There is need for JavaScript.

About us
Live Israel !
Aliyah
Russia - Israel
Post Box
Balagan
News
Purim Miracle of 1953The Arab oil era is overWORD WAS IN THE BEGINNING !Deaths of 160 Palestinian Children Forced to Work on Terror TunnelsGaza strip - as a Israel-EgyptThe Most Important Video About Israel Ever MadePerhaps Waqf itself is just a horror-illusion and does not exist at all?Norway Delegation: Israel Belongs to the JewsWhy Israel Opposes International Forces in the Jordan ValleyIndependence Day in Shdema: More Growth, More IsraelThe Party FaithfulSpaceIL: Israels race to the moonSummary - 3rd Conference for the Application of Israeli Sovereignty over Judea and SamariaFor Former Soviets in the West Bank,The PA is the First Victim of its Own Reckless UN BidFull Report (all Talks in English and video) about conference for the Application of Israeli"The Balfour Declaration - 2013":The Slow-Motion Exodus of European JewsVoices from the Home Front: How Israelis Live Under FireProduction of Israel A-bombsNetanyahu Draws "Red Line" for ObamaIsraelis have a legal right to settle all Judea and Samaria"Eventually, All Humans Will Be Palestine Refugees"History of Jordan, Jordan as Palestine"The Particion of Palestine"ACT NOW! Protest UNESCO VoteTURKEY AND EGYPTSderot: Rock in the Red ZoneOn the eve of Tisha BAv, artifacts were exposed that breathe new life into the storyMass social protests may open new Era in Israel DevelopmentCondolences to Norwegian friendsJOIN PETITION13 May 2011. Norwegian Academic stands for Israel and condemns anti-Semitism of Norwegian politicianIsrael hails success of new rocket interceptorIsrael scientists created the absolute Tank defense systemPassionate Word for Israel by UK intellectual Melanie Phillips interviewed on Israel TVAvigdor Liberman. UN Speech of 28 September 2010David Brooks, The Tel Aviv Cluster. The New York Times, 11 January 2010.Boris Altshuler received the Man of the Year 5769 (2009) FJCR Award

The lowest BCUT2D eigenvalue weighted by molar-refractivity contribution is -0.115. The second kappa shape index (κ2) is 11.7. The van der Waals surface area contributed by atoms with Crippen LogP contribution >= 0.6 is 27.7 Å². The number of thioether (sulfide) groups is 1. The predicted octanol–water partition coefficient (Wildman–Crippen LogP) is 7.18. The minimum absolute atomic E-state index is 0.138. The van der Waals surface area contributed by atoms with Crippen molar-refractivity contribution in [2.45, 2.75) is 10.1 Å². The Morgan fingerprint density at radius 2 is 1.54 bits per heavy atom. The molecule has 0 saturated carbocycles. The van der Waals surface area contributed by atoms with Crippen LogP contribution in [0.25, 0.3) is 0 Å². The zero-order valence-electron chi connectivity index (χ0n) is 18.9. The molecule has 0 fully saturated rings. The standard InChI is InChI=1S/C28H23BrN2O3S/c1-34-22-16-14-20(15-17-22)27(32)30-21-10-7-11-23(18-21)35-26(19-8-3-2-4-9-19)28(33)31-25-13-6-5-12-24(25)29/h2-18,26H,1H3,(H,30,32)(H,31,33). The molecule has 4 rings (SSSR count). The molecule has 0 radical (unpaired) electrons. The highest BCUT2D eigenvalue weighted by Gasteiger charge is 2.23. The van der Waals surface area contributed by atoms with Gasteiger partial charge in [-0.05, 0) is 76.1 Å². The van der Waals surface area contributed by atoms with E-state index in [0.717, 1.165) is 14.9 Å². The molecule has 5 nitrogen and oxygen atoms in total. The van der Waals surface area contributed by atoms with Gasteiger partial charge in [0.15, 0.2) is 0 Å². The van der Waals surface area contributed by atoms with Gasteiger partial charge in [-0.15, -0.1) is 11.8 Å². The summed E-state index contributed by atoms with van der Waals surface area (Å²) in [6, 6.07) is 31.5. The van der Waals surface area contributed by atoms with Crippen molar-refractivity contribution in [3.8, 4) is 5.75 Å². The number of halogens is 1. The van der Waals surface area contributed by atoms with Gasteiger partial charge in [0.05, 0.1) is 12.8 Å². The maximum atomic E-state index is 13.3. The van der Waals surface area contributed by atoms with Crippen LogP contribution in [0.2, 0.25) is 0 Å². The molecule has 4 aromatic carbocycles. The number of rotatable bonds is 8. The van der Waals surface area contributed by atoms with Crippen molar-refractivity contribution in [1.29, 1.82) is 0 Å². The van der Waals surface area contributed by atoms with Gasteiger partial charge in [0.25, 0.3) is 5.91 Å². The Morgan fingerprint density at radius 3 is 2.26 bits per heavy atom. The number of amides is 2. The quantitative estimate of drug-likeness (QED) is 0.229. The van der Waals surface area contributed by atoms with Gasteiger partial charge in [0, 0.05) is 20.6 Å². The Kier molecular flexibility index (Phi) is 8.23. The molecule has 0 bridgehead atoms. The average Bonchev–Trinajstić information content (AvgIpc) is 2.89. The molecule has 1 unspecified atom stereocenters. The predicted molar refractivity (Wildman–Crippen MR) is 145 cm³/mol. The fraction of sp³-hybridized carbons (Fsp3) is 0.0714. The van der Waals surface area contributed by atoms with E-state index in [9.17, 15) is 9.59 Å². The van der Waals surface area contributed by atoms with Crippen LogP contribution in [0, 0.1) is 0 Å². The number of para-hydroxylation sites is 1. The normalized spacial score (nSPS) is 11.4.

SpaceIL: Israels race to the moon

If you will it, it is no dream

By Tom Tugend


One day in 2015, a small Israeli spacecraft will land on and reconnoiter the moon, joining the United States and former Soviet Union in the worlds most exclusive extraterrestrial club.


That vision is not fantasy or chauvinistic braggadocio, but the sober prediction of Israels most experienced engineers and space scientists.


According to the leaders of the SpaceIL (for Israel) project, the unmanned micro-spaceship will pack more instrumentation into a smaller and lighter capsule than ever achieved before.


During a visit to Los Angeles in mid-February, Yariv Bash, founder and CEO of SpaceIL, and Ronna Rubinstein, the chief of staff, outlined the genesis, scope and anticipated impact of the moon mission.


In late 2010, Bash heard about the Google Lunar X competition, which offered awards up to $30 million for the first team to land a robotic craft on the moon that would perform several complex missions. For one, the craft had to move 500 meters (1,640 feet) from its landing site to explore the moons surface or send out a search vehicle to do so and beam high-definition videos back to earth.


Bash, an electronics and computer engineer, said that SpaceIL will traverse the distance in one spectacular jump. SpaceIL, by the way, is only an interim name and when the time comes will be replaced with an official designation.


Initial names suggested by the project staff include Golda, for the former Israeli prime minister, Ramon, for Israeli astronaut Ilan Ramon, who perished in the Columbia shuttle disaster, and Hatikvah, Hebrew for hope and the title of the Israeli national anthem.